Maps to the Stars
David Cronenberg's film of Bruce Wagner's Hollywood satire-nightmare turns ludicrous situations into operatic tragedy.
* This filmography is not intended to be a comprehensive list of this artist’s work. Instead it reflects the films this person has been involved with that have been reviewed on this site.
Will any child's toy escape being blockbustered?
Look, it's somebody lying on the TV.
Yeah, I know. Stop the presses. A more startling headline might be: "Dog eats food!" It's not news that self-proclaimed morality guardian Bill O'Reilly is a source of misinformation next to whom the Weekly World News looks like a Pulitzer contender. Bat Boy has more credibility than O'Reilly.
Now he's professing to be shocked, shocked about a panel last April at Boulder High School that was part of the Conference on World Affairs. (YouTube clip here.) I was on a CWA panel at Boulder High (about "Borat") that same week, and I can only imagine what O'McCarthy could have edited from it to make me or any of my co-panelists sound like we were saying something other than what we actually said. Say we quoted something from Borat in the movie. Out of context, O'Reilly could make it appear as if we were saying it ourselves. This one-man sitcom (oh, wait, that's his term for John Edwards) stoops that low, and lower, all the time, and oops he's doing it again. Of course, O'Reilly deals only in clips and sound bites. He has no patience for complete thoughts. Perhaps he simply doesn't have the time or the inclination to read or listen to what actually occurred during the 90-minute panel discussion, but for the record I'm going to re-print his claims alongside the actual transcript of the panel. We compare, you decide. And then perhaps you'll see why Boulder High students are demanding an apology from Fox and its loudest, most irresponsible (and that's saying a lot!) Spinmeister. O'Reilly's yellow-journalism depends on distortion and misrepresentation. The easiest way to counter it is to let the facts speak for themselves.
O'Reilly introduced the subject by mentioning that the president of the University of Colorado has "finally" recommended that professor Ward Churchill be fired: "But there is another educational outrage in Boulder that makes Churchill look insignificant. At Boulder High School students were ordered to attend an assembly where a bunch of so-called educators encouraged the kids to take drugs and to have indiscriminate sex." First, students say "ordered" is not true -- or, to use more appropriate high school language, attendance was not mandatory. But on top of this, now we are also supposed to believe that O'Reilly's prolonged campaign of outrage against Churchill (which he mounted on 25 "O'Reilly Factor" shows between January and May 2005 alone) was, in retrospect, "insignificant," because... why? You decide.
O'Reilly, a secular-aggressive, does not mention that the topics for the Conference on World Affairs panels at Boulder High are selected by the students themselves, and that the panels are produced by the students, and that questions from the audience are encouraged. This event was also introduced by a student, who said: "…Boulder High is the only High School that helps plan and host panels for this Conference. As students here at Boulder High, we try to create panels that will discuss topics and issues very present in the lives of students here today. [indecipherable] and myself are the creators and producers for today’s panel, STDs, which stands for Sex, Teens, and Drugs." The panelists were provided with the results of a student body survey in which a third of Boulder High students said they'd had sex, and half of those had done so under the influence of drugs or alcohol. Some might believe that was a matter of concern, worth addressing in an open student forum.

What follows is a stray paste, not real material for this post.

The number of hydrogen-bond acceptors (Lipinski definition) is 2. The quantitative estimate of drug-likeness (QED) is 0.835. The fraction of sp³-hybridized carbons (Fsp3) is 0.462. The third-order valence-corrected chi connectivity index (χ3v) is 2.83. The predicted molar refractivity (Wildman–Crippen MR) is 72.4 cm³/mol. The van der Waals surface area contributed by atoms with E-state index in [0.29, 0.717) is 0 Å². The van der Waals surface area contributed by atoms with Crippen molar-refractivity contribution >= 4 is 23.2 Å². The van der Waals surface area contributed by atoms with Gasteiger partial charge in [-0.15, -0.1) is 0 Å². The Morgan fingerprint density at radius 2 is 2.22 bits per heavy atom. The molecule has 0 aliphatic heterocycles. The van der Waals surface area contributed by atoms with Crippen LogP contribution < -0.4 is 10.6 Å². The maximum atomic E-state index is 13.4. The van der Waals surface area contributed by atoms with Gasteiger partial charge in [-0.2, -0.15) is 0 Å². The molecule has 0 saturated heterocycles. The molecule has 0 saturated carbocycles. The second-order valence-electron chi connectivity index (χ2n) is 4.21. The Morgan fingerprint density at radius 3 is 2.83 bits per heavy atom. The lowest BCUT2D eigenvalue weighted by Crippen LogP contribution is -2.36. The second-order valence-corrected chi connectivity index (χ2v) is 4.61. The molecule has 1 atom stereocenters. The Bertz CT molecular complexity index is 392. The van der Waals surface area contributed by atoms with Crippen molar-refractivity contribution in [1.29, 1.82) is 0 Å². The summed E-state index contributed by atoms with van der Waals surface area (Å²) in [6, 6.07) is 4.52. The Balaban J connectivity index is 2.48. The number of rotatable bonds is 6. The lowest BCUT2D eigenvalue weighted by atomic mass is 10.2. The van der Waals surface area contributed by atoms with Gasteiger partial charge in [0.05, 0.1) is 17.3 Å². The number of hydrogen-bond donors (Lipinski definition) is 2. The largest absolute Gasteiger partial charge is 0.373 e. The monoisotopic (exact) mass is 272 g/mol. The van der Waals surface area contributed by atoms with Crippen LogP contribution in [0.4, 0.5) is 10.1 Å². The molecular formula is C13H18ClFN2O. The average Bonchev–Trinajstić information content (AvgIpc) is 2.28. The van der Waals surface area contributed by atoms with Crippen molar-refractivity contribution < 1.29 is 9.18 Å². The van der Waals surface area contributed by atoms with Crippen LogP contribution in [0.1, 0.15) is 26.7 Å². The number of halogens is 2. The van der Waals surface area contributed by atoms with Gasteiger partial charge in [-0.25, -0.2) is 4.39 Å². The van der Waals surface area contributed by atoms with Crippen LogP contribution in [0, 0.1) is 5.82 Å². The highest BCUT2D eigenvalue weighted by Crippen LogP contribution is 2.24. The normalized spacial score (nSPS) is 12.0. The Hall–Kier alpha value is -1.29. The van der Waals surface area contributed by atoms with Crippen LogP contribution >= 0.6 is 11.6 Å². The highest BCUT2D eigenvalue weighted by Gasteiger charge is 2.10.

(Aside to O'Reilly: "STD" is also an acronym for "Sexually Transmitted Diseases." See how the title turns "sex, teens and drugs" into "STDs"? That was the subject of the panel, that drugs and sex can be dangerous and have dire consequences for people in their teens.) As he makes clear again and again, facts and context don't matter much to O'Reilly, for whom an hour-and-a-half panel is too long to say what he wants it to say so he can criticize it for saying what it doesn't say.
On a show posted on YouTube May 18, 2007, in the middle of a one-sided "discussion" of the Boulder High panel with a shock jock from a Denver/Littleton Clear Channel AM station (KHOW), O'Reilly said: "It is hard to believe that in America today you can have a town as out of control as Boulder. You know about the Midyette baby -- took 14 months to get an indictment on a murder case there. You know about JonBenet Ramsey. And now we have Boulder High School. But it doesn't seem that the residents of Boulder care if their high school tells their kids to go out and have sex of all kinds, at all age, and to use narcotics. They simply don't care in Boulder."
That's right -- there's a baby death, a child murder, and now a panel discussion. All in Boulder, the Gommorah of the Rockies! O'Reilly sounds like an insane person, but is there some kind of conscious or unconscious association he's trying to make here? Turns out the only parent to have complained about the panel was Priscilla White. You may remember that she and her husband Fleet had their friends the Ramseys over for Christmas dinner the night JonBenet was murdered, and were called to the Ramsey house early the next morning. Fleet White was with John Ramsey when the latter found JonBenet's body in the house. At first the Whites defended their friends; later, they turned against them. Is that what why O'Reilly related the murder of JonBenet to the panel at Boulder High? Are the Whites Friends Of Fox, feeding them material? What is the connection O'Reilly was trying to make between the murder of a child and the panel discussion?